Have I killed it?

Discussion in 'PowerPC Macs' started by stu232, Mar 28, 2015.

  1. stu232 macrumors newbie

    Joined:
    Mar 28, 2015
    #1
    A few years ago my beloved 2004 iMac G5 started turning itself off so I decided to put it in storage and upgrade. :cool:

    Yesterday I came across it in the attic and decided to fire her up again. :)

    The machine was starting up fine but it would switch itself off for no reason, I took the cover off and I saw that about 8 of the caps were badly swollen. I went online and ordered 20 x 1800uF 6.3v and 5 x 1000uF 16v capacitors.

    I decided to press down on the swollen capacitors (bad idea) and I managed to flatten them again.....(very bad idea).....so now when I power her up I get 3 beeps and the front light flashes 3 times then repeats.

    AFAIK this is a problem with the RAM, but I know the RAM is fine as it was working up until I pressed on the swollen capacitors. I also tested the RAM in an old PC and it works fine.

    The motherboard LED's are displaying 1 and 2. The third one flickers when the power is first supplied then it goes off.

    So I'm getting no chimes, no display, 3 beeps, 3 flashes on the power LED and only 2 of the onboard diagnostic lights are showing.

    Someone please tell me that all I've done is destroyed the Caps and replacing them will bring her back to life!

    :eek:
     
  2. ctmpkmlec4 macrumors 6502

    ctmpkmlec4

    Joined:
    Jul 4, 2014
    Location:
    Lyons, KS
    #2
    If you're good at soldering, you can replace the failed capacitors. However, it would probably just be easier to find a replacement logic board.
     
  3. stu232 thread starter macrumors newbie

    Joined:
    Mar 28, 2015
    #3
    Yeah I can solder, I've already bought the replacement caps.
    I'm just waiting on them being delivered.

    I just hope I haven't done some serious damage when I pressed down on the bad caps.
     
  4. ctmpkmlec4, Mar 28, 2015
    Last edited: Mar 31, 2015

    ctmpkmlec4 macrumors 6502

    ctmpkmlec4

    Joined:
    Jul 4, 2014
    Location:
    Lyons, KS
    #4
    I doubt you've done any more damage than what the bulging caps could have caused. These logic boards are tough to repair. My only attempt to recap an iMac logic board was unsuccessful. I'm sure you have better soldering skills than I do, so don't let that discourage you. Best of luck! Let us know the outcome.
     
  5. Altemose macrumors G3

    Altemose

    Joined:
    Mar 26, 2013
    Location:
    Elkton, Maryland
    #5
    Unless the board flexed a lot when you pressed down, you likely did no damage at all. Pressing down either finally totally killed the cap or broke the solder joint. Either way, it likely will be resolved when you install the new capacitors.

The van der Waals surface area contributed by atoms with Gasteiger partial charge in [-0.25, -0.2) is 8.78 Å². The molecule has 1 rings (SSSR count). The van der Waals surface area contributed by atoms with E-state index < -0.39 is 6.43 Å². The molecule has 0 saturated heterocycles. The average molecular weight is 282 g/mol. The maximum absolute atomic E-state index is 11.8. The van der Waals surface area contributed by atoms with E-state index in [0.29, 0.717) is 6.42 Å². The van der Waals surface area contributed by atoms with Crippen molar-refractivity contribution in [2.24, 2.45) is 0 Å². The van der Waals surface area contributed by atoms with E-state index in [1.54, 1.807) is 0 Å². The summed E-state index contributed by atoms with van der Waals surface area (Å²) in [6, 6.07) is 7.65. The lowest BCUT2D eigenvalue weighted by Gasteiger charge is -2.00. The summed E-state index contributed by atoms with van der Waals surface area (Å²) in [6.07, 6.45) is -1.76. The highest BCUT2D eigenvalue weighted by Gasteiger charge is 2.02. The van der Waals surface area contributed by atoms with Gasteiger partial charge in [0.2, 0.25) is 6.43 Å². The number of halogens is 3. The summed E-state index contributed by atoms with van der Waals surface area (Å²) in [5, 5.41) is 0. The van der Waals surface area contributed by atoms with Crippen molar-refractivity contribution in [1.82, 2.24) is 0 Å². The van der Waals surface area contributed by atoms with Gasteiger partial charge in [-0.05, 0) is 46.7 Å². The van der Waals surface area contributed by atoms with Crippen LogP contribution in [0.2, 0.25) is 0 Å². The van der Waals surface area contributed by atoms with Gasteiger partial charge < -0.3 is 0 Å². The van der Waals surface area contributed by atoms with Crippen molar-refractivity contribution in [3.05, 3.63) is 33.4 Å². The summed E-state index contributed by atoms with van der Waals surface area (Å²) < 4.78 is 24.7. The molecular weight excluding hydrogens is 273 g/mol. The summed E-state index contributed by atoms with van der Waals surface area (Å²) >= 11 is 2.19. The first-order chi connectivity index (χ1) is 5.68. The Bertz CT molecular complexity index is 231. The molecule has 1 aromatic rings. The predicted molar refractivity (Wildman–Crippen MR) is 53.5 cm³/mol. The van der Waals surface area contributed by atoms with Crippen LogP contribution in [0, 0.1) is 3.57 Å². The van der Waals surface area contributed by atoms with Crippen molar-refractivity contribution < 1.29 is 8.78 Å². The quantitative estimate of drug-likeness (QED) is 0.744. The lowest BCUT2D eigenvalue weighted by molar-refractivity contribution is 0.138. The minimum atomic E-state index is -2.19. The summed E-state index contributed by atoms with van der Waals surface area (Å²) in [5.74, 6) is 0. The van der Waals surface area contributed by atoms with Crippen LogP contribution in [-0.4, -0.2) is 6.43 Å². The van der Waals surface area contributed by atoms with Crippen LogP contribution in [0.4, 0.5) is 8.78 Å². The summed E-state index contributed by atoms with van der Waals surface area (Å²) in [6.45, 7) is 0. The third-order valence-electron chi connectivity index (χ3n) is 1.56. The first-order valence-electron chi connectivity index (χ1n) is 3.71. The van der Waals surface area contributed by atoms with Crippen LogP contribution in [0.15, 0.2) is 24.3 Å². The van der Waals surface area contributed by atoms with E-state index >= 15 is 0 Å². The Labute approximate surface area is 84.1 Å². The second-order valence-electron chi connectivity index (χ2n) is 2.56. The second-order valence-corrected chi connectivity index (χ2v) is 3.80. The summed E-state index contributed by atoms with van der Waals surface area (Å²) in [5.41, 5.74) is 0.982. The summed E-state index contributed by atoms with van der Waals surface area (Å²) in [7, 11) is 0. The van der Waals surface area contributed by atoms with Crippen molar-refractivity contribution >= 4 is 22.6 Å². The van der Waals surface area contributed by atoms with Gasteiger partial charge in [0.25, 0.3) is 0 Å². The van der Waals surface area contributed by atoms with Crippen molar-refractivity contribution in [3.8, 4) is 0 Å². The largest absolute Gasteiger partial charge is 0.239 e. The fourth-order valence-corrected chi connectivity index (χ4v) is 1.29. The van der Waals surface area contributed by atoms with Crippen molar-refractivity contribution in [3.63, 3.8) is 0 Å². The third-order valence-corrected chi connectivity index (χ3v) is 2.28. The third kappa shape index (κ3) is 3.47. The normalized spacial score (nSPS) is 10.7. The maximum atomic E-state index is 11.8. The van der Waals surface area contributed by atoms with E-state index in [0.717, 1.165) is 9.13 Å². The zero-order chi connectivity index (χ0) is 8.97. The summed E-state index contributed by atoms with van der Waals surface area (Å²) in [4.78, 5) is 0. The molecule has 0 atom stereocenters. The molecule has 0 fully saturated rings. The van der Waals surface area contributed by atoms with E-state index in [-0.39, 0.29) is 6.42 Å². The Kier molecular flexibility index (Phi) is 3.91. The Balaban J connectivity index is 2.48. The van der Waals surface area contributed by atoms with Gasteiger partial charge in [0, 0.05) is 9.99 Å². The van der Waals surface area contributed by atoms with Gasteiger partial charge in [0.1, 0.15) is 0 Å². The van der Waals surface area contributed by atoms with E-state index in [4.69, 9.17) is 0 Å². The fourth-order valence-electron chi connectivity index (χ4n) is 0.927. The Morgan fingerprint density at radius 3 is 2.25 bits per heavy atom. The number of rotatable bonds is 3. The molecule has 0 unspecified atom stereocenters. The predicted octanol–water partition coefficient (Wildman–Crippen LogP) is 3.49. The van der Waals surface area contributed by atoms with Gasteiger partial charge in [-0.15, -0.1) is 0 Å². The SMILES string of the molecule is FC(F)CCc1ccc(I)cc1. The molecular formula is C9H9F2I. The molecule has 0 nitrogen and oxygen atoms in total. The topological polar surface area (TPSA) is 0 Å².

6. stu232 thread starter macrumors newbie

    Joined:
    Mar 28, 2015
    #6
    Thanks for the replies guys, now I just need to wait for the caps to arrive. :cool:
     
  7. mikiotty macrumors 6502

    mikiotty

    Joined:
    Mar 15, 2014
    Location:
    Rome, Italy
    #7
    You didn't kill anything :)
    Some of those capacitors in iMac G5s are intended to control the RAM amount or something like that, so with no capacitors (or broken caps) the iMac won't start/work properly.

    I've came across 4 iMac G5s in the past, all with bulging caps (one is sitting right next to me and working perfectly after cap replacement). The first one would crash with more than the onboard RAM inserted (20" iSight). The second one would randomly turn itself off, the third one would boot but no video at all and the last one would turn on and run the fans at full blast after 15 seconds, with no video. All working fine after cap replacement.

    It's definitely worth replacing them. They will ALL fail in the iMac G5s of all eras and all models. The tricky part is taking the old ones off the logic board, because the original tin is quite hard to melt. Put some new tin on it and put the soldering iron on the contact points for a couple of seconds, then gently pull them out the board. Don't try to melt the original tin only, it won't work :p
     
  8. stu232 thread starter macrumors newbie

    Joined:
    Mar 28, 2015
    #8
    Without a doubt this is the hardest board I've ever worked on. :confused:

    My soldering iron is really struggling to melt the solder even when using loads of flux and fresh solder. I've managed to remove the caps now I just need to get the solder out the holes. I'm tempted to use a fine drill bit on them, is this safe?

    I'm also hoping I haven't destroyed any tracks, talking of which where exactly are the tracks on this board are they embedded in a lower layer?
     

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